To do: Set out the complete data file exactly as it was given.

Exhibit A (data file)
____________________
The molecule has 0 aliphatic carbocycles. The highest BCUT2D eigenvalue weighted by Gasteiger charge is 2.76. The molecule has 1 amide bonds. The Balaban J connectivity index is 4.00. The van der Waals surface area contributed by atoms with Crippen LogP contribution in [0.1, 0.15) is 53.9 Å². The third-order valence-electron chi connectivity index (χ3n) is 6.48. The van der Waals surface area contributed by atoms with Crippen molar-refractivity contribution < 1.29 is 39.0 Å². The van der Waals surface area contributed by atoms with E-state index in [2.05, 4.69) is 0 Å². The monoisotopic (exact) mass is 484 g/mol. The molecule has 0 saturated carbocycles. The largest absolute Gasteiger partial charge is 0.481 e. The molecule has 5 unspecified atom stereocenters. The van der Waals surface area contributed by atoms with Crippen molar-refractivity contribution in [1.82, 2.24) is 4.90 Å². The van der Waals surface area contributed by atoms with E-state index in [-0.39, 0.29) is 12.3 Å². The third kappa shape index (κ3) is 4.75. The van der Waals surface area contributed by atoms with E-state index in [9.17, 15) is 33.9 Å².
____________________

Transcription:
The molecule has 0 aliphatic carbocycles. The highest BCUT2D eigenvalue weighted by Gasteiger charge is 2.76. The molecule has 1 amide bonds. The Balaban J connectivity index is 4.00. The van der Waals surface area contributed by atoms with Crippen LogP contribution in [0.1, 0.15) is 53.9 Å². The third-order valence-electron chi connectivity index (χ3n) is 6.48. The van der Waals surface area contributed by atoms with Crippen molar-refractivity contribution < 1.29 is 39.0 Å². The van der Waals surface area contributed by atoms with E-state index in [2.05, 4.69) is 0 Å². The monoisotopic (exact) mass is 484 g/mol. The molecule has 0 saturated carbocycles. The largest absolute Gasteiger partial charge is 0.481 e. The molecule has 5 unspecified atom stereocenters. The van der Waals surface area contributed by atoms with Crippen molar-refractivity contribution in [1.82, 2.24) is 4.90 Å². The van der Waals surface area contributed by atoms with E-state index in [-0.39, 0.29) is 12.3 Å². The third kappa shape index (κ3) is 4.75. The van der Waals surface area contributed by atoms with E-state index in [9.17, 15) is 33.9 Å².